Scarberryfields: Can you tell us a little about your nationality/ancestry?
Zoë Sharp: I’m a Brit with all the usual mongrel ancestry, I think — Scots and Irish and Welsh all mixed in. Much like my accent, which is also a mishmash of bits and pieces from all over the northern half of the UK.
Scarberryfields: When you finished your debut novel, did you miss the characters?
Zoë Sharp: Yes I did. Maybe that’s why I started on a sequel almost right away, and I’ve now just finished edits on book ten in the Charlie Fox series, DIE EASY.
Scarberryfields: While writing, if you need help with punctuation, grammar, etc., where do you turn?
Zoë Sharp: I usually muddle through, mainly because I use punctuation for its original purpose, which is to tell the reader where to pause. Therefore, I write with a definite rhythm in mind and try to use punctuation to give the reader that same rhythm as they read the book. However, if I’m really stuck I turn to my father, who was a technical editor and learned Latin. His grasp of the rules of grammar are far superior to mine.
Scarberryfields: With the number of hours spent writing, do family members support you or complain about the time spent away from them?
Zoë Sharp: I think the people around me accept that being a writer is as much a part of who I am as my height or the colour of my eyes. Some things are just hard to change and you simply have to accept them.
Scarberryfields: Does writing benefit you in any way and if so, how?
Zoë Sharp: In one form or another, I’ve made a living from words since 1988, so that’s been a huge benefit, of course! But, more than that it’s an outlet for my creativity and my imagination. What’s that saying? “The biggest journeys a man can make are inside his own head.” That about sums it up for me. Even on the most frustrating days, I wouldn’t contemplate doing anything else.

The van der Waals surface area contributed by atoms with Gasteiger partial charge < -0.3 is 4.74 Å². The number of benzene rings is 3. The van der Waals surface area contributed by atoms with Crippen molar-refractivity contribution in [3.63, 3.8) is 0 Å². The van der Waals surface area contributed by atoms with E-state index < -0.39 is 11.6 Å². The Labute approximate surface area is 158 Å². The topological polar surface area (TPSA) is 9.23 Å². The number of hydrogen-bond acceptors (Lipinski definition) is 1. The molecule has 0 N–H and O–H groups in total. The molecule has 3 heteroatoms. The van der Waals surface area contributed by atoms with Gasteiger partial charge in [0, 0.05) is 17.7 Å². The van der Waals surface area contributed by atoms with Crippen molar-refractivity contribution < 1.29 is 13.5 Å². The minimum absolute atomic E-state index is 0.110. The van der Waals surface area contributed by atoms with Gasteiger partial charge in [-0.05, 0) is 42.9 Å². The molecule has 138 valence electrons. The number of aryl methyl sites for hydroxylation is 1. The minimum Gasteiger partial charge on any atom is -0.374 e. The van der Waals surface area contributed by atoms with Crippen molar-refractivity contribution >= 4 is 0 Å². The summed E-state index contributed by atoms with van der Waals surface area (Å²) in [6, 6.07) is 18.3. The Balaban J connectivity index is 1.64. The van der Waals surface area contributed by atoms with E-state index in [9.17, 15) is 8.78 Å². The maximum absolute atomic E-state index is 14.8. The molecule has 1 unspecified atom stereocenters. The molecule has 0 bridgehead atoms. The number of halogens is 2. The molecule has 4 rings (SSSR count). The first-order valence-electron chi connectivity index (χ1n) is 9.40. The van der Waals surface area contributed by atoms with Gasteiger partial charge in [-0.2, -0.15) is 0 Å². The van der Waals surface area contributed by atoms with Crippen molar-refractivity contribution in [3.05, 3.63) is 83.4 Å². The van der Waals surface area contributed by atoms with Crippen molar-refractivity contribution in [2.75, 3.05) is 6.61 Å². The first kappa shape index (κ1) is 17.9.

Scarberryfields: When you’re writing, do you shut-off all social networks?
Zoë Sharp: I try not to, but inevitably other things tend to be a little neglected when I’m in the throes of a book. If it’s flowing, then I want to keep writing. And if it’s not going well I don’t feel I can stop until it is. Real Catch-22 situation.
Scarberryfields: Did you use any family members as Beta readers for your debut novel?
Zoë Sharp: Yes, and I still do — the ones I know will be absolutely ruthless and give me a totally honest opinion, even if it makes me mewl a bit. No point in them reading it otherwise.
Scarberryfields: Do you read ebooks? If you do, and write reviews, do you have any special process you use to write a review?
Zoë Sharp: I do have a Kindle, which I bought when I was converting my backlist for that format and wanted to make sure it would read without coding errors. And although I still prefer the ‘dead tree’ version, I do read and increasing number of ebooks. I occasionally post reviews on Goodreads, which copy through to Facebook, but only of books I like or really like. There are enough critics in the world and if I don’t like something I’d rather not say anything at all. I try to pick out the elements that most appealed to me, without giving away any plot spoilers.
Scarberryfields: What is the last book called that you completed and published?
Zoë Sharp: Hmm, well, edits are done for DIE EASY: Charlie Fox book ten, which will be out in the UK in October and US in Jan next year. The previous book was FIFTH VICTIM: Charlie Fox book nine, but I also have a standalone crime thriller that will be out later this summer called THE BLOOD WHISPERER, and short stories in ACTION: Pulse-pounding tales edited by Matt Hilton, and this year’s MWA anthology VENGEANCE, edited by Lee Child.
Scarberryfields: Where can readers go to find your books?
Zoë Sharp: Bookstores, the libraries, or online, particularly on Amazon. The full list is on my website — http://www.zoesharp.com — with links as appropriate.
Scarberryfields: I want to thank you, Zoe for taking the time out from your very busy schedule to answer these questions. I’ve enjoyed getting to know you better and again, I am very impressed with your writing.